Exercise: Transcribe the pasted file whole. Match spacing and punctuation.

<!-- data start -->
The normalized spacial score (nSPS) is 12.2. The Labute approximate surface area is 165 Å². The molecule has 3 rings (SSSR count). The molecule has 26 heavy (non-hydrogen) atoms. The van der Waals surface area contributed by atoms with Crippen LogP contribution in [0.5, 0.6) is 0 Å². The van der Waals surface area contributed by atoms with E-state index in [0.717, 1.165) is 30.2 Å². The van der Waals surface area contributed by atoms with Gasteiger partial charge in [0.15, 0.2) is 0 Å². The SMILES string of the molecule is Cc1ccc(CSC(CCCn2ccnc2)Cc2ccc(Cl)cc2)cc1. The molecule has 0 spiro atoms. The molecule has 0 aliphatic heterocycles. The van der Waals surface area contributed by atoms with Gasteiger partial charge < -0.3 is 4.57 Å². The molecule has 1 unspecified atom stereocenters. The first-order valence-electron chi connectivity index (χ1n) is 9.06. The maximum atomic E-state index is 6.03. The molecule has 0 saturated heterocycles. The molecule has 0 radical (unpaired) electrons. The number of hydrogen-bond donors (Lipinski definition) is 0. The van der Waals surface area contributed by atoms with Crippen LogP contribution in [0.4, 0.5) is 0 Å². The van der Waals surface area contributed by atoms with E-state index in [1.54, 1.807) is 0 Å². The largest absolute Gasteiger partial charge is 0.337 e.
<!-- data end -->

The normalized spacial score (nSPS) is 12.2. The Labute approximate surface area is 165 Å². The molecule has 3 rings (SSSR count). The molecule has 26 heavy (non-hydrogen) atoms. The van der Waals surface area contributed by atoms with Crippen LogP contribution in [0.5, 0.6) is 0 Å². The van der Waals surface area contributed by atoms with E-state index in [0.717, 1.165) is 30.2 Å². The van der Waals surface area contributed by atoms with Gasteiger partial charge in [0.15, 0.2) is 0 Å². The SMILES string of the molecule is Cc1ccc(CSC(CCCn2ccnc2)Cc2ccc(Cl)cc2)cc1. The molecule has 0 spiro atoms. The molecule has 0 aliphatic heterocycles. The van der Waals surface area contributed by atoms with Gasteiger partial charge < -0.3 is 4.57 Å². The molecule has 1 unspecified atom stereocenters. The first-order valence-electron chi connectivity index (χ1n) is 9.06. The maximum atomic E-state index is 6.03. The molecule has 0 saturated heterocycles. The molecule has 0 radical (unpaired) electrons. The number of hydrogen-bond donors (Lipinski definition) is 0. The van der Waals surface area contributed by atoms with Crippen LogP contribution in [0.4, 0.5) is 0 Å². The van der Waals surface area contributed by atoms with E-state index in [1.54, 1.807) is 0 Å². The largest absolute Gasteiger partial charge is 0.337 e.